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Honeybees Colony Collapse Disorder

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Postby Aquatank » Tue Sep 07, 2010 7:36 am

The number of photos I've taken of bees is rather small, some are really too blury because its so close and they are moving fast and won't stay still coupled with the autofocus lag time its annoying. And like I said some are camera shy, after all theres this giant human inches away. I've tried to photo squirrels too, but they never get close enough, besides the blacks are dissappearing and I havent seen albinos in almost 10 years. Probably because the number of cats and hawks has increased around here.
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Postby sandra » Tue Sep 07, 2010 7:48 am

Yeah I imagine they are camera shy. hehe
But I see all kinds of black, red, and albino squirrels up north in
Minnesota here. There used to be a squirrel that passed through my yard
on a daily basis that had cheeks that almost drug on the ground. I could
never figure it out, there was no way it was food he was carrying. His
cheeks were massive, very unusual looking, wish I would have taken a picture.
He was just soo cute, and he moved a bit slower.

Up north we even have to worry about the eagles taking small dogs.
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Postby Aquatank » Thu Oct 07, 2010 6:10 am

The suspect problem is now a one two three punch
The already suspect fungus: Nosema ceranae
the virus: Insect Iridescent Virus (IIV) possibly IIV-6 or IIV-24
and using mites as the introduction vector.

http://www.plosone.org/article/info:doi ... ne.0013181

Mite Control might be achieved by small cell honeybees since apparently bigger bees don't equal more honey.
http://www.beesource.com/point-of-view/ ... e-control/
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Postby mrmonsoon » Mon Oct 11, 2010 10:52 am

I have read an article about this.

It claimed that the the small satellite dishes are whats taking out the bee's.
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Postby chiselray » Thu Nov 11, 2010 7:41 am

i think its the virus..

but dont worry australia has plenty..
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Postby chiselray » Sun Dec 12, 2010 3:54 am

how are the bees going..doesnt anyone care ?
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Postby sandra » Tue Dec 21, 2010 11:25 pm

:lol:

Here is the lastest December 2010 usda ccd progress report.
http://www.ars.usda.gov/is/br/ccd/ccdpr ... rt2010.pdf
Looks pretty long winded but I plan to read through it to see
if there is any new information available. Haven't kept up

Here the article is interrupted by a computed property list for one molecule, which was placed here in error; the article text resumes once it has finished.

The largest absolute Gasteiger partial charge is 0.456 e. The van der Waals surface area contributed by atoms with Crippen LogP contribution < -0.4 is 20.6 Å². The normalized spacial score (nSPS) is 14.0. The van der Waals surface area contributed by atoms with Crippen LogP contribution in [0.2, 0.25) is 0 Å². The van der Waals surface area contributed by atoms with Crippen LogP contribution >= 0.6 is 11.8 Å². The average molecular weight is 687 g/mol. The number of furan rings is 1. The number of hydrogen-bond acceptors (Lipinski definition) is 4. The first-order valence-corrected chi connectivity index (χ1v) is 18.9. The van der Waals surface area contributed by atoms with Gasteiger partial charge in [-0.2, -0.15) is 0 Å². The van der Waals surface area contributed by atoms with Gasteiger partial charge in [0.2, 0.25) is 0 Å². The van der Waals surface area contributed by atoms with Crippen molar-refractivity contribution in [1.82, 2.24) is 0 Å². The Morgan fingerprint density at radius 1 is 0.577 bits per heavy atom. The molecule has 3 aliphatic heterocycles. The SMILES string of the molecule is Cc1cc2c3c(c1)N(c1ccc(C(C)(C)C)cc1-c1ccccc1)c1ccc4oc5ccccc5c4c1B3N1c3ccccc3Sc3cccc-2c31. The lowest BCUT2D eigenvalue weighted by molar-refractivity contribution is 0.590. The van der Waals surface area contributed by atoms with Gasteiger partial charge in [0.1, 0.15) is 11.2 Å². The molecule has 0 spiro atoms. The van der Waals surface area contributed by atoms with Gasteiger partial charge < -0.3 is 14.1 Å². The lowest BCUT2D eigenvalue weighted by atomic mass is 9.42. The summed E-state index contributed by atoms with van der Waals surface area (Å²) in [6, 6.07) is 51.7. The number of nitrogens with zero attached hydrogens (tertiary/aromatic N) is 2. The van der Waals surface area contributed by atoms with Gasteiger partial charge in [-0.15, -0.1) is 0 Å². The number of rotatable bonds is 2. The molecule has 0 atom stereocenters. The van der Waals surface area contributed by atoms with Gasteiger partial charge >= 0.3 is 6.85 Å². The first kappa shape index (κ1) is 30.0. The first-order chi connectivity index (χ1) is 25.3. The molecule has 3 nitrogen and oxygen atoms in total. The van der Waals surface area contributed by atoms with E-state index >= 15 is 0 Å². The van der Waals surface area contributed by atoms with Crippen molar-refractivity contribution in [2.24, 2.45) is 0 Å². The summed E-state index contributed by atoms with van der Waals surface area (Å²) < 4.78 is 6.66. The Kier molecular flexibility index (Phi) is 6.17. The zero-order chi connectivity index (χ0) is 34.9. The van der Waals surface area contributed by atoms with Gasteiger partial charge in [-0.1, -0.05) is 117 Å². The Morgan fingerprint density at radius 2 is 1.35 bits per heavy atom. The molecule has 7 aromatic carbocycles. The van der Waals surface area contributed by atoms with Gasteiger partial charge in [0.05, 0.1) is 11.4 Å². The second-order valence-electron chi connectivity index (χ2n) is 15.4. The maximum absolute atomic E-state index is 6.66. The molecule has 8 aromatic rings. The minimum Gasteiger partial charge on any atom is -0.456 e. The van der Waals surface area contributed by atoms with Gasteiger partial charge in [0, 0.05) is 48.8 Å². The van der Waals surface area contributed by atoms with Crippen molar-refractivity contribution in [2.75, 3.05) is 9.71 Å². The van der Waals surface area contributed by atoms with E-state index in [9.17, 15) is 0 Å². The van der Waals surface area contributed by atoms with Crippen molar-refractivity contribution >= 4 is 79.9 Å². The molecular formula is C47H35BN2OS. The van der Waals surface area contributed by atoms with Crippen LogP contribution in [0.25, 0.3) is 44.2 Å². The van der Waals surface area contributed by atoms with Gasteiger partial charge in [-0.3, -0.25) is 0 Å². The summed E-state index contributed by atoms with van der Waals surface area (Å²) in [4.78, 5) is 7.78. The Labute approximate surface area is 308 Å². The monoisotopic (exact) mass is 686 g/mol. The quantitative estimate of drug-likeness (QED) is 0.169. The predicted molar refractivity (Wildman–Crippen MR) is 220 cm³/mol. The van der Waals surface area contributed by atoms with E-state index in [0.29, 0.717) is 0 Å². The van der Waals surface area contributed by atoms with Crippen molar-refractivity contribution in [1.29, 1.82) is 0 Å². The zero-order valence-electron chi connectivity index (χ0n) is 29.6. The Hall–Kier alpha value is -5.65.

to date with whats been happening with this as
much as I would like to.
“Living backwards!” Alice repeated in great
astonishment. “I never heard of such a thing!”
“—but there’s one great advantage in it, that one’s
memory works both ways.”
— Lewis Carroll, Through the Looking-Glass
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Postby sandra » Wed Jan 19, 2011 11:18 pm

Exclusive: Bees facing a poisoned spring


"A new generation of pesticides is making honeybees far more susceptible to disease, even at tiny doses, and may be a clue to the mysterious colony collapse disorder that has devastated bees across the world, the US government's leading bee researcher has found. Yet the discovery has remained unpublished for nearly two years since it was made by the US Department of Agriculture's Bee Research Laboratory.

The release of such a finding from the American government's own bee lab would put a major question mark over the use of neonicotinoid insecticides – relatively new compounds which mimic the insect-killing properties of nicotine, and which are increasingly used on crops in the US, Britain and around the world.

Bayer, the German chemicals giant which developed the insecticides and makes most of them, insists that they are safe for bees if used properly, but they have already been widely linked to bee mortality. The US findings raise questions about the substance used in the bee lab's experiment, imidacloprid, which was Bayer's top-selling insecticide in 2009, earning the company £510m. The worry is that neonicotinoids, which are neurotoxins – that is, they attack the central nervous system – are also "systemic", meaning they are taken up into every part of the plant which is treated with them, including the pollen and nectar. This means that bees and other pollinating insects can absorb them and carry them back to their hives or nests – even if they are not the insecticide's target species."

http://www.independent.co.uk/environmen ... 89267.html
“Living backwards!” Alice repeated in great
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